The Mini Pro 20 is a fully featured multi-tool made by the bike accessory manufacturer, ToPeak. This compact model features 23 total functions, the most in the test, and has you covered for virtually every adjustment and simple fix you may encounter while out on the road or trail. ToPeak has managed to pack all these tools into a compact and reasonably lightweight, 153g, multi-tool that comes in a neoprene storage case. It has all the usual hex sizes from 2mm through 10mm, flat and Phillips head screwdrivers, Torx 10 and 25, plus an emergency tire lever, chain breaker, four sizes of spoke wrenches, and the ever-important bottle opener. In addition to all those tools, the Mini Pro 20 has relatively good ergonomics and feels comfortable in the hand while wrenching. The durable all-metal construction is sure to last you many years, plus it's offered at a reasonable price. There was so little we didn't like about the Mini Pro 20, that we gave it our Editor's Choice Award.
Topeak Mini 20 Pro Review
Cons: Moderate weight
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Our Analysis and Test Results
ToPeak makes a full line of cycling accessories for all types of riding, including several models of multi-tools to cover a wide range of needs and wants. The Mini Pro 20 is the most fully featured model in their line of several "Mini" multi-tools. Testers quickly took a liking to it for its wealth of useful functions, 23 in total, good ergonomics, and relatively lightweight and small size. If you asked any of our testers which multi-tool they would like to keep for their own, we are pretty sure they would all choose the Mini Pro 20. The tester favorite also happens to be our highest rated model, earning it our Editor's Choice Award.
With a full complement of 23 functions, the Mini Pro 20 is the most feature-packed tool in this review. Depending on your needs, more tools isn't necessarily always better, but it's hard to argue with a tool this small and lightweight with this many features. It comes with virtually every hex size you'll ever use, 2, 2.5, 3, 4, 5, 6, 8, and 10mm. The 2mm hex is L-shaped, and the 10mm is a removable head that fits on top of the 8mm. It has Torx 10 and Torx 25 bits, as well as both flathead and #2 Phillips head screwdrivers. It's got a removable chain breaker that has four sizes of spoke wrenches, and a 3mm hex head integrated into it for tightening the tool should you ever need to. They've even added a stainless steel wire chain hook on the side of the chain breaker to hold your chain together while you're trying to work on it. Add to that an emergency metal tire lever and a hardened steel bottle opener with a spoke holder, and you're covered for everything from repairing a broken chain to cracking a beer and everything in between. Plus, it comes with a lightweight neoprene case with a velcro closure.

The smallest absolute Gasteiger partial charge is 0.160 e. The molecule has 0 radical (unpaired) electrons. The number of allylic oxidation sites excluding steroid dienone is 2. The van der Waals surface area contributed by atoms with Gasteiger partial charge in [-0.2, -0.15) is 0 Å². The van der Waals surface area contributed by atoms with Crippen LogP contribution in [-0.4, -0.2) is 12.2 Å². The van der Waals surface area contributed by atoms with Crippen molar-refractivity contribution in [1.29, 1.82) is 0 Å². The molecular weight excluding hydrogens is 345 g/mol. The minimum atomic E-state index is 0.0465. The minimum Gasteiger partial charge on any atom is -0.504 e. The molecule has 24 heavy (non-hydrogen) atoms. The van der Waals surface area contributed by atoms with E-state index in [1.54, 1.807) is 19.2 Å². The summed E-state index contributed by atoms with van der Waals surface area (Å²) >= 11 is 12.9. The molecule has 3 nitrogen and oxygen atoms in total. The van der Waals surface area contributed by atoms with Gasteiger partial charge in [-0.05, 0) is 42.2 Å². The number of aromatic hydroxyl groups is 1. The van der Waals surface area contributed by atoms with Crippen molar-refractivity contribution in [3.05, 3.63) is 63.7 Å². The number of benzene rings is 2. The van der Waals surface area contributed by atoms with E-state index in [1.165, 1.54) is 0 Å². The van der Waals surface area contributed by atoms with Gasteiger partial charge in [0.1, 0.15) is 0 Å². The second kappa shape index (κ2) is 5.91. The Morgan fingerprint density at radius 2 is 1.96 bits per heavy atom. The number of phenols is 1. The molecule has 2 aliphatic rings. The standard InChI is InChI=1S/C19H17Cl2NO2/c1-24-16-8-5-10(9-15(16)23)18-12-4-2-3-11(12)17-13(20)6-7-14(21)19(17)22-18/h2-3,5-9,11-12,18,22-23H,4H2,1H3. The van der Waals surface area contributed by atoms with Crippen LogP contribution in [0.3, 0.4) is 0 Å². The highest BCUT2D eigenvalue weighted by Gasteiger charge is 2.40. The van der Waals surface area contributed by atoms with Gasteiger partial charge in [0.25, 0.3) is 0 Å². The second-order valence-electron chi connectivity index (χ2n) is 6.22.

If you're looking for the most functions, the Mini Pro 20 has got them. The OneUp EDC and Lezyne RAP-21 CO2 come in a close second in the features department with 21 each, and the Pedros Rx Micro-20 and the Crankbrothers M19 sit right behind that with 20 and 19 functions respectively. That said, how many tools you want depends on your needs, but we'll generally take the 50g weight penalty to carry the feature-packed Mini Pro 20.
Ergonomically speaking, the Mini Pro 20 is good, not the best in the test, but not far behind either. It starts with the size of the tool, almost identical in length and width to the Specialized EMT Pro MTB which is one of our highest scoring tools for ergonomics. This size fits very nicely and comfortably in the palm, and the edges of the side plates are rounded just enough to enhance the overall comfort. Testers found the 3-inch length of this tool be just right, as they could still grasp it tightly an apply plenty of torque when needed.
The tools themselves are on the shorter side, but still plenty long to reach most bolts with ease. One thing we were initially disappointed by but later came to enjoy is the fact that the chain breaker needs to be removed from the main body of the tool for use. At first, this seemed like an inconvenience, but this allows for easier manipulation of the tool with a larger tab on the bottom of the chain breaker to grasp. This is in contrast to some of the smaller chain breakers, like those found on the Lezyne V10 or the OneUp EDC, which are just a little harder to get a firm grip on. While we didn't mind the overall ergonomics and hand feel of the Mini Pro 20, it was ultimately outdone in this metric by the Specialized EMT Pro MTB, Crankbrothers M19, and Crankbrothers F15 with their more contoured side plates and impressively comfortable grips.
Considering the number of tools and functions packed into the Mini Pro 20, it is shockingly small in its overall size and weight. It tips the scales at 153g for just the tool and 161g in its neoprene case. It is by no means necessary to use the case that the tool comes in, but it is a nice feature should you stash the tool with other metal objects in your pack or saddle bag, or against your body in a jersey pocket or storage bibs. Including the case, it weighs roughly 10-25g less than the heaviest models in our test, and around 55g more than the lightest competitors. If you are truly weight obsessed then, you'll probably be happier with fewer features and less weight with the Ninja 16+ or the Specialized EMT Pro MTB. If you're more interested in tools and functions then the Mini Pro 20 is still lightweight considering all of its features.